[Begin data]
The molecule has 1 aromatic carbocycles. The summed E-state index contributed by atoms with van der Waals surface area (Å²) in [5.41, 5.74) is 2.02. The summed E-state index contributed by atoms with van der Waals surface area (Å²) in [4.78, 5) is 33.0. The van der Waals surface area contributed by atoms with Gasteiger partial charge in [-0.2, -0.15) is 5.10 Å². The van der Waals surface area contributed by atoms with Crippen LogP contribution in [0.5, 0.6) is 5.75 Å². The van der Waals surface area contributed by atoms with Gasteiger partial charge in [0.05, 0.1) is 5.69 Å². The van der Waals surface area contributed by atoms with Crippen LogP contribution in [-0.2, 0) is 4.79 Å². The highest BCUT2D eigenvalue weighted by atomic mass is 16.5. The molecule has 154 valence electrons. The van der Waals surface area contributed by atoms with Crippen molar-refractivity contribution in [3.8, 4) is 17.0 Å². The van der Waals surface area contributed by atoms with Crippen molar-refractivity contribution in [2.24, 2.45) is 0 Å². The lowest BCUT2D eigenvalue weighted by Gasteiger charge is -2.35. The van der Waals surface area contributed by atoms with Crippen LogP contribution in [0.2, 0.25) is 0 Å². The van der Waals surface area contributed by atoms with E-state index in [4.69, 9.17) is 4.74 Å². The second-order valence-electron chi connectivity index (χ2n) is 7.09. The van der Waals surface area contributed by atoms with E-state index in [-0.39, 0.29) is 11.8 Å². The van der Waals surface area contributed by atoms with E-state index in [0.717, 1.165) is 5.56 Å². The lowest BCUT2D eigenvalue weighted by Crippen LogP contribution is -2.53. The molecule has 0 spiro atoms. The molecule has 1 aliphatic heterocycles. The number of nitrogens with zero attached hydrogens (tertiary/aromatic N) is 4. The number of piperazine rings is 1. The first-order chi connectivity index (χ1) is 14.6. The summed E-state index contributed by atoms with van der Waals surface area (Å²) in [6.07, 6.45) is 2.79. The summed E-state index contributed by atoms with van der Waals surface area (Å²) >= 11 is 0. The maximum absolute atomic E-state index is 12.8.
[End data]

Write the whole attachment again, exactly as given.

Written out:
The molecule has 1 aromatic carbocycles. The summed E-state index contributed by atoms with van der Waals surface area (Å²) in [5.41, 5.74) is 2.02. The summed E-state index contributed by atoms with van der Waals surface area (Å²) in [4.78, 5) is 33.0. The van der Waals surface area contributed by atoms with Gasteiger partial charge in [-0.2, -0.15) is 5.10 Å². The van der Waals surface area contributed by atoms with Crippen LogP contribution in [0.5, 0.6) is 5.75 Å². The van der Waals surface area contributed by atoms with Gasteiger partial charge in [0.05, 0.1) is 5.69 Å². The van der Waals surface area contributed by atoms with Crippen LogP contribution in [-0.2, 0) is 4.79 Å². The highest BCUT2D eigenvalue weighted by atomic mass is 16.5. The molecule has 154 valence electrons. The van der Waals surface area contributed by atoms with Crippen molar-refractivity contribution in [3.8, 4) is 17.0 Å². The van der Waals surface area contributed by atoms with Crippen molar-refractivity contribution in [2.24, 2.45) is 0 Å². The lowest BCUT2D eigenvalue weighted by Gasteiger charge is -2.35. The van der Waals surface area contributed by atoms with Crippen LogP contribution in [0.2, 0.25) is 0 Å². The van der Waals surface area contributed by atoms with E-state index in [4.69, 9.17) is 4.74 Å². The second-order valence-electron chi connectivity index (χ2n) is 7.09. The van der Waals surface area contributed by atoms with E-state index in [-0.39, 0.29) is 11.8 Å². The van der Waals surface area contributed by atoms with E-state index in [0.717, 1.165) is 5.56 Å². The lowest BCUT2D eigenvalue weighted by Crippen LogP contribution is -2.53. The molecule has 0 spiro atoms. The molecule has 1 aliphatic heterocycles. The number of nitrogens with zero attached hydrogens (tertiary/aromatic N) is 4. The number of piperazine rings is 1. The first-order chi connectivity index (χ1) is 14.6. The summed E-state index contributed by atoms with van der Waals surface area (Å²) in [6.07, 6.45) is 2.79. The summed E-state index contributed by atoms with van der Waals surface area (Å²) >= 11 is 0. The maximum absolute atomic E-state index is 12.8.